What is it and what is it used for?
The Celiac Test is a highly sensitive and specific test to identify positivity for celiac disease.
The analysis involves dosing the IgG and IgA antibodies:
- Anti-Transglutaminase Tissue Antibodies.
- Anti-Gliadin deamidated Antibodies.
In the past the only way to diagnosis celiac was a biopsy of the duodenum tract. Developing tests, like the NatrixLab Celiac Test, has enabled defining the silent form and the potential form of celiac disease, avoiding biopsies in dubious cases that were then proved negative. However, a biopsy is the invasive and necessary final diagnostic exam to diagnose celiac disease.
Who should take the test?
For each person with correctly diagnosed celiac disease, there are at least seven who are not diagnosed: in Europe it is estimated that one person every 100 suffers from celiac disease.
We recommend this test if:
- You have intestinal symptoms, like diarrhoea, abdominal pains, meteorism.
- You have extra-intestinal symptoms, like anaemia, chronic tiredness, vitiligo, aerate alopecia, psoriasis, deficiency of trace elements and other nutrients.
- You do not have any symptoms but suffer from other autoimmune disorders, or if there is someone with celiac disease in your family.
- You have lost a lot of weight for no apparent reason.
- Children have development problems, late growth, low stature, late puberty and defects in dental enamel in their final teeth.
Where and how to take the test?
The test involves analysing a blood sample, and can be requested in analysis laboratories, medical centres, health spas and pharmacies that offer NatrixLab diagnosis services.
Preparing for the test: fast for 8 hours beforehand, and it is important to take the test at a time when you are still eating food containing gluten.
If you result positive, the only possible treatment at the moment is a strictly gluten free diet: this way not only do the symptoms rapidly disappear (a couple of months), but you will also be able to prevent other complications developing such as autoimmune disorders or chronic inflammations.
In order to assist here, NatrixLab has developed specific food protocols that enable eliminating gluten from your diet without running risk of deficiency of those necessary nutritive substances you need: please contact us if you wish for more information.
In the meantime, remember that:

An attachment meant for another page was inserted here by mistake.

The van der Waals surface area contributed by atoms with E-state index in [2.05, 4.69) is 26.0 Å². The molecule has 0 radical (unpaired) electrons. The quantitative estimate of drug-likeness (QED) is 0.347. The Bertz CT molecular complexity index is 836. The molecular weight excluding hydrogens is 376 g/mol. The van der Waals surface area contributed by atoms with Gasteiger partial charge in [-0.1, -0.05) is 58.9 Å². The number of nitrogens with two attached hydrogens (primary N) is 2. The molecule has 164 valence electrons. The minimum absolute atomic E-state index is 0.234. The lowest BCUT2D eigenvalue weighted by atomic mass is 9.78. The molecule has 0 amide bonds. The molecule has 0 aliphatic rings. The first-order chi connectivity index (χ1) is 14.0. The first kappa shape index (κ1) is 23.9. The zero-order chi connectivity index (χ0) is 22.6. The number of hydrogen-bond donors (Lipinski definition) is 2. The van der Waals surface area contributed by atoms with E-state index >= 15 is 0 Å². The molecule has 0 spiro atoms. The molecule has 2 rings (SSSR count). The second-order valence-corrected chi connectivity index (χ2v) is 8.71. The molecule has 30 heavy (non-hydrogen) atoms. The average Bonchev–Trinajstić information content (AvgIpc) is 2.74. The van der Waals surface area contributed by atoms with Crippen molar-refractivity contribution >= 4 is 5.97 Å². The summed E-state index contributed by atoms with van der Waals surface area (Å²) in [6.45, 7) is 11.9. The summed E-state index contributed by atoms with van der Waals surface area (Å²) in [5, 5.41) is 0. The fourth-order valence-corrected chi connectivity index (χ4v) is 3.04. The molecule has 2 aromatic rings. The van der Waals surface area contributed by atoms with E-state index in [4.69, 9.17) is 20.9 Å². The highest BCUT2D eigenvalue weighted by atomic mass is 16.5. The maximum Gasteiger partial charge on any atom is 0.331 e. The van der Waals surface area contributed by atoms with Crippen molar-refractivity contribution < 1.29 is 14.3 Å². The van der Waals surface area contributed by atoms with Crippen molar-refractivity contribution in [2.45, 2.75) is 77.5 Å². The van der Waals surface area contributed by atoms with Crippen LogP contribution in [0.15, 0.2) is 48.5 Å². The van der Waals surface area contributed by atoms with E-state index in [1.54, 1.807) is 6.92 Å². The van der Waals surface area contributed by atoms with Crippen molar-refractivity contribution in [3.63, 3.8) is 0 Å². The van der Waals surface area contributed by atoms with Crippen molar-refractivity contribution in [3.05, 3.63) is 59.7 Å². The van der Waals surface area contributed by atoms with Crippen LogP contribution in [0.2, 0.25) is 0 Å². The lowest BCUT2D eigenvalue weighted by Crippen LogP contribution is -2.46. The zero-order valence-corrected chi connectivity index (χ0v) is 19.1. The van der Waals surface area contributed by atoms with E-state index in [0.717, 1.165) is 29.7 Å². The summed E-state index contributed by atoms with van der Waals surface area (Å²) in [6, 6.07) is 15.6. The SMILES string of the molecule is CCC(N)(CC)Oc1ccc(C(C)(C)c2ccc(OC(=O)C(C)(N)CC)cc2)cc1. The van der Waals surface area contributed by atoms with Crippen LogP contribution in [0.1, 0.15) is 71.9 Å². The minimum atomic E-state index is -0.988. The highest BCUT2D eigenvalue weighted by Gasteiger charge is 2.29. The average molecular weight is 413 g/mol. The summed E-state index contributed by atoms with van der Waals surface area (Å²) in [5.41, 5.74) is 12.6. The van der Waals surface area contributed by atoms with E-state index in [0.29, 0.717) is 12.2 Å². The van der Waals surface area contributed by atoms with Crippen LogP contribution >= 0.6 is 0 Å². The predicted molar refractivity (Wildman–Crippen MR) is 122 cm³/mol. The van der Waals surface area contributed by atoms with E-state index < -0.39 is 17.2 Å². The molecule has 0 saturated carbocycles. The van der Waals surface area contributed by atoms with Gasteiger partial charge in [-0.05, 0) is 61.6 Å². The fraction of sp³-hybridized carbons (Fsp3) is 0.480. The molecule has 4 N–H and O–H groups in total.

- Celiac disease is not dose dependent, and just a very small amount of gluten is enough to trigger the symptoms.
- Gluten is not just found in pasta, pizza, bread, etc.: it is also used as a thickener in several food preparations, it is used in certain types of charcuterie, in beer and whisky, also in certain drugs.
Repeating the test
In accordance with your doctor’s recommendations, we also recommend repeating the test after 6-8 months if you want to monitor your situation, especially if:
- You have started a gluten free diet and want to see if it is obtaining the required results.
- There is somebody who has celiac disease in your family (first level relatives of celiac patients have a 10-15% higher risk than average of developing the disease).
Food Intolerance Test
The Food Intolerance Test (F.I.T.) is an immune-enzymatic intolerance test against 46, 92 and 184 foods, using the standardised ELISA method, which enables identifying the food protein the organism reacts adversely to.
Find out more
Gluten Sensitivity Test
The Gluten Sensitivity Test determines whether there are gluten sensitivity markers to measure non-celiac gluten intolerance.
Find out more
- Thomas HJ, Ahmad T, Rajaguru C, Barnardo M, Warren BF, Jewell DP. Contribution of histological, serological, and genetic factors to the clinical heterogeneity of adult-onset coeliac disease. Scand J Gastroenterol, 2009;10:1-8.
- Knoff Martin F. Celiac disease: pathogenesis of a model immunogenetic disease. The journal of clinical investigation vol. 117 Number 1 January 2007.
- AGA Institute Medical Position Statement on the Diagnosis and Management of Celiac Disease. Gastroenterology 2006;131:1977-80.
- P. Binetti, M. Marcelli, R. Baisi “Manuale di nutrizione clinica e scienze dietetiche applicate” Edizione SEU.